Why Cycling Fits Women’s Mobility Needs and What Is Needed to Unlock the Potential

In the Netherlands, where I am from, talking about the differences between the levels of cycling or cycling experiences for men and women is uncommon. Cycling is something many people simply do without much thought. Whether done on a daily basis or just occasionally, people cycling for many different purposes, many considering it ‘hassle-free’. Of course transportation professionals in the Netherlands, on the other hand, do talk about cycling, and work on facilitating and stimulating bicycle use. With 27% of all trips made by bicycle it can’t be avoided, even if you wanted to. Interestingly, the conversations and projects carried out by professionals do not consciously take into account gendered cycling patterns or needs. Still, statistics show that some good things are happening when it comes to women and cycling.

Women on Bikes

In the Netherlands, we have what you could call a reverse gender gap in cycling. Almost everywhere around the globe, cycling is dominated by men. In the Netherlands however, the cycling modal share for women in 2017 was 28% while for men it was 26%. Out of 10 bike trips made, 5.5 trips are made by women.

We also have a reverse age gap. In most countries cycling is dominated by male adults aged 25 to 55. In the Netherlands the cycling modal share for this group is the lowest with 20% of the trips done by bike. The youngsters aged 12 to 18 are the true Dutch cycling heroes–boys as well as girls. Their cycling modal share is over 55%, cycling on average 26 minutes per day, compared to the national average of 12 minutes per day.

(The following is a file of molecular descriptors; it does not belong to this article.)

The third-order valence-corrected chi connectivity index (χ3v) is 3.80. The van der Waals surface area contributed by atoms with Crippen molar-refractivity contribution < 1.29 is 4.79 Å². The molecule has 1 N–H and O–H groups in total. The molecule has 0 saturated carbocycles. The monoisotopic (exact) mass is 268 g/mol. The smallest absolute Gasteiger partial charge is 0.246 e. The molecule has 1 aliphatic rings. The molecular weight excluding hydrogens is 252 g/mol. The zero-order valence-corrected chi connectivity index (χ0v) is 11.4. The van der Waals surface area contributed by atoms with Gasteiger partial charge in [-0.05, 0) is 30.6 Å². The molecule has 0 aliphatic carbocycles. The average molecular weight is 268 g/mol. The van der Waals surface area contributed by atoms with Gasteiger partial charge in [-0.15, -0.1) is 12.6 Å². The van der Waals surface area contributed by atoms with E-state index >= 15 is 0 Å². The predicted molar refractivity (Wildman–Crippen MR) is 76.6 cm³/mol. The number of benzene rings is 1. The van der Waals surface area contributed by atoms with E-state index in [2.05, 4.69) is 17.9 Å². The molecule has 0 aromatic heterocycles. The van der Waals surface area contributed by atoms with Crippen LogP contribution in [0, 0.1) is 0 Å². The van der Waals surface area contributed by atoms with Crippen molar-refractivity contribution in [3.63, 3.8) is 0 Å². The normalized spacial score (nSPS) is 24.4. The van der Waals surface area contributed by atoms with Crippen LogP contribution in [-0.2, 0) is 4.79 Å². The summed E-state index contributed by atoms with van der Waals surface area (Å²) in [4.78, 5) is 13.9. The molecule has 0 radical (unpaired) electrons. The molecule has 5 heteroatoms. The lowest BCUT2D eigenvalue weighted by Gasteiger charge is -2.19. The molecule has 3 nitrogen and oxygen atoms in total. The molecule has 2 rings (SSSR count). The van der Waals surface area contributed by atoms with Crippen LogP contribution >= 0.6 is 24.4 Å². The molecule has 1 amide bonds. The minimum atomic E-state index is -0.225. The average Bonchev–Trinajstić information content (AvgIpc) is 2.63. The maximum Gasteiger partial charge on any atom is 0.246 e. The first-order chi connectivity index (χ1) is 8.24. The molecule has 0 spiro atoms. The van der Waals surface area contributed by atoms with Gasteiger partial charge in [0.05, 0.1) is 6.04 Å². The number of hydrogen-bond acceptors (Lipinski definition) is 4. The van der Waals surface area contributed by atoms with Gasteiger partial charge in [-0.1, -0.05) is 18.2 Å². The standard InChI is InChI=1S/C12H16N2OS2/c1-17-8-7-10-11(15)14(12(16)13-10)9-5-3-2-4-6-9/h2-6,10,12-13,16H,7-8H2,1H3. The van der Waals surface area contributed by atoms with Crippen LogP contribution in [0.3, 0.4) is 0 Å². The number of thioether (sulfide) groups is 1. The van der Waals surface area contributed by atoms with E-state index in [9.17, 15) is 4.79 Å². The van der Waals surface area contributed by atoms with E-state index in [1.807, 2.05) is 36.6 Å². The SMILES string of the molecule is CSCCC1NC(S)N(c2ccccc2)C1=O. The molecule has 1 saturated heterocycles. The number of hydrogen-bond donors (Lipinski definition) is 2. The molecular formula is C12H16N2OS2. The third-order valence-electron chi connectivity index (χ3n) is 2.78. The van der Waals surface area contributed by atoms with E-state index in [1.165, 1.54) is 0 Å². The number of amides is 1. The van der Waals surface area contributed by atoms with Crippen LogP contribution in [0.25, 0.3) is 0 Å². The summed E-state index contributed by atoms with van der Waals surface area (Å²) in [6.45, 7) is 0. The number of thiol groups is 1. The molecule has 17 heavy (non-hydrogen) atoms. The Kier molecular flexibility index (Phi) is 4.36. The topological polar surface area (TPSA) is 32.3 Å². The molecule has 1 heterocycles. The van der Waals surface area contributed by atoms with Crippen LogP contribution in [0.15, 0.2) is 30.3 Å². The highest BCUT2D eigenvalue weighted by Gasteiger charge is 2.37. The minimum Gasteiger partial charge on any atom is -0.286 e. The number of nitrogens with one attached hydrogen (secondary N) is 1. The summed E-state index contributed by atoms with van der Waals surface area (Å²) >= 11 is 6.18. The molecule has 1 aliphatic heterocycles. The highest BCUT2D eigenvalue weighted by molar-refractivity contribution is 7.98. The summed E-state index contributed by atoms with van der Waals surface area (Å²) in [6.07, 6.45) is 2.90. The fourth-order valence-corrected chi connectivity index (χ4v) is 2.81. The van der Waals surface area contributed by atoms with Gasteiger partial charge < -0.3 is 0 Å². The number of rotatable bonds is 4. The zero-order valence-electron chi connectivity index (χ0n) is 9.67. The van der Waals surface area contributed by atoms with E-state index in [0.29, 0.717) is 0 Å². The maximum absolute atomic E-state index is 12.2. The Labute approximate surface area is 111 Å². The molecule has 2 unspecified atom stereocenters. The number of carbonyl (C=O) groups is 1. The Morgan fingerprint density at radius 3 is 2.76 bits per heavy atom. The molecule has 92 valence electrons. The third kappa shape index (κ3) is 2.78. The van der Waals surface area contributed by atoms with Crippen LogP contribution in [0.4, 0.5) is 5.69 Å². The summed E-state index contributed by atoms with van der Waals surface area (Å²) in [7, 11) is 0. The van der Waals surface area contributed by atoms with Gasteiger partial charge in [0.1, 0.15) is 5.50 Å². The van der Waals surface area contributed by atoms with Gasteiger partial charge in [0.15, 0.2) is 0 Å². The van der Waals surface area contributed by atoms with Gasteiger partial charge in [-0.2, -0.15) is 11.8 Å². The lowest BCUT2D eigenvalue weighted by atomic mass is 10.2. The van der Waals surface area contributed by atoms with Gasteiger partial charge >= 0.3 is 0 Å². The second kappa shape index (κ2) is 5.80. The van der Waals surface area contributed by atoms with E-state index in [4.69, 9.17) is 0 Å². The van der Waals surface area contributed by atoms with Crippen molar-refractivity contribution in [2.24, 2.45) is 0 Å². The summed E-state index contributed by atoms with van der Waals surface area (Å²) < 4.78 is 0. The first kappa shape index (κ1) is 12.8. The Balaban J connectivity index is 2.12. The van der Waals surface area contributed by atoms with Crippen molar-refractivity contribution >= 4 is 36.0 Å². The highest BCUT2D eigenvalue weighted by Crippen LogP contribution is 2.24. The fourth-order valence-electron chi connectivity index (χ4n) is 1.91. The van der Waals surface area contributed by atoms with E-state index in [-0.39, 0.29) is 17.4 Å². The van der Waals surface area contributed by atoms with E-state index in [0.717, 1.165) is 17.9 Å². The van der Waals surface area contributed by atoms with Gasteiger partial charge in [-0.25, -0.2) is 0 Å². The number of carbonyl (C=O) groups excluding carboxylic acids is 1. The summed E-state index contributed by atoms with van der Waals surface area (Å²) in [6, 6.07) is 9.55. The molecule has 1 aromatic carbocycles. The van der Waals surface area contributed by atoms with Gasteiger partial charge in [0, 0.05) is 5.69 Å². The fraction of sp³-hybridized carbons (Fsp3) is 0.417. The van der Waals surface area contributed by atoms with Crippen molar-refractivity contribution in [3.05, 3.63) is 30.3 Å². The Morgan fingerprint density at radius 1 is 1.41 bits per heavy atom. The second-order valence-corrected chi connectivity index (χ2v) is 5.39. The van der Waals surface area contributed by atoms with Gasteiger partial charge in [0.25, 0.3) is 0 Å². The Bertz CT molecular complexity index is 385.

Furthermore, the 65-75 year age group has a higher cycling modal share compared to all other adult age groups and they cycle 2 minutes more per day, compared to the national average. The technical developments around electric assist bicycles* have contributed to the e-bike revolution we see today, and the 65+ age group, especially the women, were the early adopters. Back in 1985 the bicycle modal share for 65+ women was 14%, by 2017 it was over 26%.

Some people belief that women in the Netherlands have a special DNA, or that we cycle because the country is flat and it never rains. Of course, the relative flatness makes cycling easier, but it does rain (and even snow every now and then) in the Netherlands and up to now, no cycling DNA has been identified. What else is going on then?

Women’s Mobility Patterns

In the Western world women’s mobility patterns are characterised by multiple, short trips and trip chaining. They also tend to make more non-work trips compared to men, often times accompanied by children. Men, on the other hand, take less trips but travel further distances. Furthermore, men tend to travel more by car compared to women, whereas women use public transport to a larger extent and walk more.

The characteristics ‘multiple short trips’ and ‘trip chaining’ are relevant when it comes to cycling. Take a moment and think about it: isn’t cycling perfectly suited to make short trips and to trip chain? Cycling allows you to combine your roles in your family, at work and in your community. It offers flexible, low cost transportation. Which is relevant, since it is still the case that women earn less compared to men. If you can save on road tax, insurance and gasoline, there is more left that you can use for family expenses!

It makes you wonder why women in countries like Canada, the US and the UK do not cycle more?

More information …

I wrote this blogpost on the topic of women and cycling in July 2020 for the Women of the ITE sub-committee website . You find the original on this webpage.

Angela van der Kloof